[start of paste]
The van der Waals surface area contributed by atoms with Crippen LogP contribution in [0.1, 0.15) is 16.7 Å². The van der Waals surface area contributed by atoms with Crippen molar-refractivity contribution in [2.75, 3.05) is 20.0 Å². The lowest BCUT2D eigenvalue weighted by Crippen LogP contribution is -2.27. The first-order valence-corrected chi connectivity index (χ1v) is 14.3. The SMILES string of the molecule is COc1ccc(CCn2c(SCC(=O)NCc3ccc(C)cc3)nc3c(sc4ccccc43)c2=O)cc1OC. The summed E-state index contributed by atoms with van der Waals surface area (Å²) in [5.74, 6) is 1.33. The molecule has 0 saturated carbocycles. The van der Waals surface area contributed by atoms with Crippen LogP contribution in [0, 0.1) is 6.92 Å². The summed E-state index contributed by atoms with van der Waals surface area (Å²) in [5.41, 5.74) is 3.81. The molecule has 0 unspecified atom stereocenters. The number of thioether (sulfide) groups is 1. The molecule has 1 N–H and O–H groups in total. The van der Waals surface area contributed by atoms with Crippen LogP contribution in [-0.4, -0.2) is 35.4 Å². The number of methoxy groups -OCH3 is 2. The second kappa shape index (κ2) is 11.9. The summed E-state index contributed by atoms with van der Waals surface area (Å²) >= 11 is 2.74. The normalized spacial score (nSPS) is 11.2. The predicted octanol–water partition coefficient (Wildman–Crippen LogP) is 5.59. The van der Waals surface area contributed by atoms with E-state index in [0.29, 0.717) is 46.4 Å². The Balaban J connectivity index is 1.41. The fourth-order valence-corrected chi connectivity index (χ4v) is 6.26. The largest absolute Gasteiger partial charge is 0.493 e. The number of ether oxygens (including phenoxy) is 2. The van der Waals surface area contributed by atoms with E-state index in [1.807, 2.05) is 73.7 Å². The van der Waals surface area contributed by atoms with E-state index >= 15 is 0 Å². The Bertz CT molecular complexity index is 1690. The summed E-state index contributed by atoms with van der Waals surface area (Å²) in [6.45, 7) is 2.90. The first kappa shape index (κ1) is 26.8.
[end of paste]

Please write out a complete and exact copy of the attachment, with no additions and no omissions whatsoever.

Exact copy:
The van der Waals surface area contributed by atoms with Crippen LogP contribution in [0.1, 0.15) is 16.7 Å². The van der Waals surface area contributed by atoms with Crippen molar-refractivity contribution in [2.75, 3.05) is 20.0 Å². The lowest BCUT2D eigenvalue weighted by Crippen LogP contribution is -2.27. The first-order valence-corrected chi connectivity index (χ1v) is 14.3. The SMILES string of the molecule is COc1ccc(CCn2c(SCC(=O)NCc3ccc(C)cc3)nc3c(sc4ccccc43)c2=O)cc1OC. The summed E-state index contributed by atoms with van der Waals surface area (Å²) in [5.74, 6) is 1.33. The molecule has 0 saturated carbocycles. The van der Waals surface area contributed by atoms with Crippen LogP contribution in [0, 0.1) is 6.92 Å². The summed E-state index contributed by atoms with van der Waals surface area (Å²) in [5.41, 5.74) is 3.81. The molecule has 0 unspecified atom stereocenters. The number of thioether (sulfide) groups is 1. The molecule has 1 N–H and O–H groups in total. The van der Waals surface area contributed by atoms with Crippen LogP contribution in [-0.4, -0.2) is 35.4 Å². The number of methoxy groups -OCH3 is 2. The second kappa shape index (κ2) is 11.9. The summed E-state index contributed by atoms with van der Waals surface area (Å²) >= 11 is 2.74. The normalized spacial score (nSPS) is 11.2. The predicted octanol–water partition coefficient (Wildman–Crippen LogP) is 5.59. The van der Waals surface area contributed by atoms with E-state index in [0.29, 0.717) is 46.4 Å². The Balaban J connectivity index is 1.41. The fourth-order valence-corrected chi connectivity index (χ4v) is 6.26. The largest absolute Gasteiger partial charge is 0.493 e. The number of ether oxygens (including phenoxy) is 2. The van der Waals surface area contributed by atoms with E-state index in [1.807, 2.05) is 73.7 Å². The van der Waals surface area contributed by atoms with E-state index >= 15 is 0 Å². The Bertz CT molecular complexity index is 1690. The summed E-state index contributed by atoms with van der Waals surface area (Å²) in [6.45, 7) is 2.90. The first kappa shape index (κ1) is 26.8.